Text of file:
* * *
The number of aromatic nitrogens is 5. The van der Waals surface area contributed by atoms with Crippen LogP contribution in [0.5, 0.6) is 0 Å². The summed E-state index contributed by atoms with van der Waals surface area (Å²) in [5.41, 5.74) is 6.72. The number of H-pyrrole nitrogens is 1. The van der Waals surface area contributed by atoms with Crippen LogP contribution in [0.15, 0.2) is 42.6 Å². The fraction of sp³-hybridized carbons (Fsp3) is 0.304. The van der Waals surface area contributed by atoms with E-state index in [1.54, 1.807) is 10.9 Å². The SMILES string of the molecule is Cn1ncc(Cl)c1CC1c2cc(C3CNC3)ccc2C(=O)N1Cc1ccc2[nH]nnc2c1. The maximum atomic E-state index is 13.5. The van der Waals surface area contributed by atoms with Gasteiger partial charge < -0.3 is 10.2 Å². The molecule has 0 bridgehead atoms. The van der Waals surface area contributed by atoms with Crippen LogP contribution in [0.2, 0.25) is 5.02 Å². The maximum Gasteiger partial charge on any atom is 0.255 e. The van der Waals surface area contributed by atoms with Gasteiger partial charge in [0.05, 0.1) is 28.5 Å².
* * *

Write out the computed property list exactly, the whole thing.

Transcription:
The number of aromatic nitrogens is 5. The van der Waals surface area contributed by atoms with Crippen LogP contribution in [0.5, 0.6) is 0 Å². The summed E-state index contributed by atoms with van der Waals surface area (Å²) in [5.41, 5.74) is 6.72. The number of H-pyrrole nitrogens is 1. The van der Waals surface area contributed by atoms with Crippen LogP contribution in [0.15, 0.2) is 42.6 Å². The fraction of sp³-hybridized carbons (Fsp3) is 0.304. The van der Waals surface area contributed by atoms with E-state index in [1.54, 1.807) is 10.9 Å². The SMILES string of the molecule is Cn1ncc(Cl)c1CC1c2cc(C3CNC3)ccc2C(=O)N1Cc1ccc2[nH]nnc2c1. The maximum atomic E-state index is 13.5. The van der Waals surface area contributed by atoms with Gasteiger partial charge < -0.3 is 10.2 Å². The molecule has 0 bridgehead atoms. The van der Waals surface area contributed by atoms with Crippen LogP contribution in [0.2, 0.25) is 5.02 Å². The maximum Gasteiger partial charge on any atom is 0.255 e. The van der Waals surface area contributed by atoms with Gasteiger partial charge in [0.05, 0.1) is 28.5 Å².